Flip flops and running shoes

What you pack for vacation says a lot about you.

Vacation is that time of year when you are released from the bonds of work long enough for your true personality to emerge. Maybe it’s the only time all year you have real choices about how to spend your time. Maybe it’s when you discover there is such a thing as leisure time.

What you choose to take with you is a portrait of what makes you tick.

My wife always stocks up on reading material. She brings a stack of magazines that have piled up over the last few months, including New South essentials Southern Living and Garden & Gun. And she scrolls through the bestseller list to pull the most intriguing in “chick lit” and anything by Atlantan Emily Giffin.

The boys bring their bicycles and a giant tub of beach and pool toys. They usually load an entire suitcase with nothing but board and card games. Having recently taught the boys to play chess, I think I’m in for a lot of that classic game this year, with a few marathon sessions of Skip-Bo thrown in.

For me, it’s my flip flops and running shoes. I don’t wear flip flops nearly enough. I think my last pair lasted longer than our van’s tires. I’ve got a new pair for Father’s Day, and they need some breaking in.

OK, the suitcase will eventually have more than just these, but I start with these and pack around them.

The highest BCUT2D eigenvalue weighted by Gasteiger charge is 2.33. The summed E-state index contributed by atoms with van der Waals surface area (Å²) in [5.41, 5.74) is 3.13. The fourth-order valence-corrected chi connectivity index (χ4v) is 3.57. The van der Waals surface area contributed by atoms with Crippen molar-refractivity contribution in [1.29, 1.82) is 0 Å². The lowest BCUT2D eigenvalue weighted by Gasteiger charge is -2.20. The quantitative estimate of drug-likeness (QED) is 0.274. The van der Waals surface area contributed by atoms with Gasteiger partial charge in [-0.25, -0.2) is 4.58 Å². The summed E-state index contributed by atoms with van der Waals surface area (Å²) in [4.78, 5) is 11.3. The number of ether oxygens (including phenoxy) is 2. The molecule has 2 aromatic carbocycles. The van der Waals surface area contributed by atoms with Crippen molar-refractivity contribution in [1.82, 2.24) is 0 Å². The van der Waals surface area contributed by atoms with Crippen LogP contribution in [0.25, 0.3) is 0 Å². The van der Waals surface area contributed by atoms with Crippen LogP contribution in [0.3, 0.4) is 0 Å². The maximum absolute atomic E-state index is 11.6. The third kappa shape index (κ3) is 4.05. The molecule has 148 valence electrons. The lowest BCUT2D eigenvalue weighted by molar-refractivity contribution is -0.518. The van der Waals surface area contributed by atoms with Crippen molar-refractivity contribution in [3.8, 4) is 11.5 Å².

OK, the suitcase will eventually have more than just these, but I start with these and pack around them.

As my wife frequently reminds me, I’m terrible at unwinding. At least for this week, I will try not to wear regular shoes or socks, unless it’s my running shoes, of course.

I have written about my passion for running in this space before, so I’ll spare you another ode to my running shoes. I will say that when I run on vacation, it’s a totally different experience. My mind isn’t processing what’s on tap for the day, major decisions or problems to be solved. My mind wanders in all kinds of directions.

I notice things during my vacation runs that I don’t seem to pick up very often: the different bird calls, sea breezes, turtles perched on a log in a lake. Knowing that when I finish my run I don’t have anything to do but sit by the pool, go to the beach and build sand castles or ride the waves with the boys or play board games is incredibly freeing.

Here’s one probably not-so-surprising confession: I bring a laptop, but it’s not for the reason you might guess. OK, yes, I do check work emails while I’m away. I limit it to once a day, but it’s just a necessity these days. My real use for the laptop is writing. You may remember that I both started and completed my still-being-edited-and-rewritten novel while at the beach.

I’m planning this trip to spend some time working on New South Essays, you’ll be happy to know, to prevent any more lapses in quality content or consistent publishing. I’ve got to flesh out all the ideas you have been so gracious to send me.

So watch Facebook or Twitter for the now-cliché photo of my feet from the beach. I’ll be wearing either flip flops or running shoes … maybe one of each.

What are your must-haves for vacation? Share your packing list in a comment below and join the spirit of vacation season. See you at the beach!

A Father’s Wish

Last Saturday I had the opportunity to spend four uninterrupted hours in the car with my oldest son. There were certain topics I had decided ahead of time that I wanted to discuss with him to take advantage of this gift of time alone.